Horror boasts plenty of ‘creepy kid‘ movies for parents or people who just find half-sized humans scary. Alice, Sweet, Alice, The Omen, Children of the Corn, The Bad Seed – they all reminded us that being able to drive isn’t a perquisite for terror. Earlier this, Norwegian thriller The Innocents made itself a candidate for ‘best of’ end-of-year lists. While we’ve also seen lots of homicidal parents in horror movies, the genre doesn’t often position the elderly as central antagonists. That all changes with the latest Netflix release, the German-produced Old People. At present, only a handful of reviews are available for this ‘seniors on a rampage’ spin on zombie movies.
Single mom Ella, along with teen daughter Laura and young son Noah, have arrived for her sister Senna’s wedding. But the return to the countryside village where she grew up means confronting her past. She left her husband, Lukas behind to pursue her career. That separation – a source of resentment for Laura – estranged Ella from her father. Though the reunion with her sister offers some joy for the family, Ella’s distressed to learn her father now lives in a retirement home. Poor conditions, however, quickly become the least of her problems when something triggers a murderous rampage in the village’s elderly residents.
Old People Doubles Down on Its Social Commentary
Writer and director Andy Fetscher squares off with a big elephant in the room – can he make the elderly a source of terror? Following a tense, if not a bit disconnected, prologue, Fetscher spends much of the first act focused on the family drama that serves as the German thriller’s emotional core. Nothing about this family drama really stand outs. What Old People serves up is some familiar mother-daughter tensions, unresolved feelings between ex’s, and an insecure new girlfriend. Despite its recycled feeling, there’s enough here to make audiences invest in the characters. It helps that Fetscher isn’t afraid to put any of these characters into mortal danger. Moreover, the performances are uniformly strong and committed to the premise. On the surface, there’s nothing all that unique about Old People. But Fetscher manages to deliver a few surprises here and there.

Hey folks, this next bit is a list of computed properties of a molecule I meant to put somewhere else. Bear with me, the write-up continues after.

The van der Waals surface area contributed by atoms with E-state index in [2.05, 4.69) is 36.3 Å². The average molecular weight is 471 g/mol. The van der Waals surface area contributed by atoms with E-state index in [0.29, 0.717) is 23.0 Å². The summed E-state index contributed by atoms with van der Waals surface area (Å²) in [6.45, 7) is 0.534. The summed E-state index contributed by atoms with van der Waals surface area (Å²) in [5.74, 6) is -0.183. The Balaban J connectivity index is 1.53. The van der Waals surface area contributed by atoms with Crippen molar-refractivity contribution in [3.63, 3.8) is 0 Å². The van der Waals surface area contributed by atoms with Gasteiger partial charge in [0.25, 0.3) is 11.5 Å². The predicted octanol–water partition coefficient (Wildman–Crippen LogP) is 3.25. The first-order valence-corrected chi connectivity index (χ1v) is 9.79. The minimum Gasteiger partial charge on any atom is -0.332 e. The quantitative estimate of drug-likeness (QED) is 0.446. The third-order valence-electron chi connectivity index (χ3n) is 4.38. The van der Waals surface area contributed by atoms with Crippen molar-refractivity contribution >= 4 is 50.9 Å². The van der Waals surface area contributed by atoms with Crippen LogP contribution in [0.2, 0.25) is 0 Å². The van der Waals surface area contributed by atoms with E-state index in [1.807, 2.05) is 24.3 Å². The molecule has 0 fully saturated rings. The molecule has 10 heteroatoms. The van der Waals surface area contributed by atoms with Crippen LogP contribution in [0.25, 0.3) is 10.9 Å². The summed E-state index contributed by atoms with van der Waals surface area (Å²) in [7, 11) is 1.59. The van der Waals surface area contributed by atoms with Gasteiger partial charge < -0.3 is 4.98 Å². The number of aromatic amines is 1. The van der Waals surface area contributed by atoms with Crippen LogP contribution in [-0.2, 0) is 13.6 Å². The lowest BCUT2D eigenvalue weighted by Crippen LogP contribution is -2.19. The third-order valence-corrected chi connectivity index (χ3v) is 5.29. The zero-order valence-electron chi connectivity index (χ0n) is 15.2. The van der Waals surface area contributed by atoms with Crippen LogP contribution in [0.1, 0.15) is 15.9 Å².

What Old People serves up is some familiar mother-daughter tensions, unresolved feelings between ex’s, and an insecure new girlfriend. Despite its recycled feeling, there’s enough here to make audiences invest in the characters.
As for its premise, Old People eschews much in the way of any explanations. In fact, it’s often not clear if Fetscher intends for his geriatric killers to be ‘zombies’. Sometimes they’re primal forces of rage. Other times they’re articulating clear motivations and instrumental violence. The thriller references a bunch of movies including Cooties, Mom and Dad, The Children, and even The Crazies. Unlike say, Mom and Dad or Cooties, Old People plays its premise very seriously. Though it’s not always clear what’s happening or why, Fetscher doubles down on the social commentary. And it’s a timely one. A large aging population and poorly prepared social welfare system are speeding towards a very real problem. Fetscher just isn’t all that subtle.
Old People Overcomes Some Logical Inconsistencies With Mostly Consistent Suspense
For the most part, Old People does a surprisingly good job at drumming up suspense and some shocks. Of course there are a couple of problems that surface. First, Fetscher often spends too much time setting up the scares instead of actually executing them. We get lots of slow motion, misty backdrops, and spooky ‘things happening in the background’ moments. That is, Fetscher doesn’t pull the trigger quickly enough on some of these scenes. Second, Old People never really establishes what’s powering its elderly ‘zombies’. Specifically, we never really understand how sick and feeble characters suddenly become so effectively vicious. This isn’t to say the thriller needs to articulate the underlying causes. Rather there seems to be a lack of internal logic.
Fortunately, when Old People gets down to business, it’s a mostly effective ‘zombie’ thriller’ Everything about the movie looks good. Behind the camera, Fetscher knows how to frame his shots to maximize atmosphere. Though it never descends into the level of gore characteristic of 70s Italian and Spanish horror, Old People has more than a handful of shocking moments. Since Fetscher very early on establishes that no one is safe Old People also benefits from some genuine suspense. In addition, Fetscher paces everything quite well and crafts a handful of almost poignant emotional moments in the climax.
Old People Makes For Passable Horror If You Can Buy Into the Premise
Don’t go into Old People expecting anything you haven’t previously seen. While its premise borrows from Mom and Dad and Cooties, this German export plays the concept straight-faced. So you can either buy that geriatric zombies can overpower younger victims or it’s too much for you. For audiences who can turn their brain off, Old People delivers familiar goods when it’s not stuck in set-up mode. All of the performances are strong and Fetscher capably crafts some decent visuals. Maybe the social commentary feels heavy-handed. Still Old People makes for an inoffensive time passer for horror fans.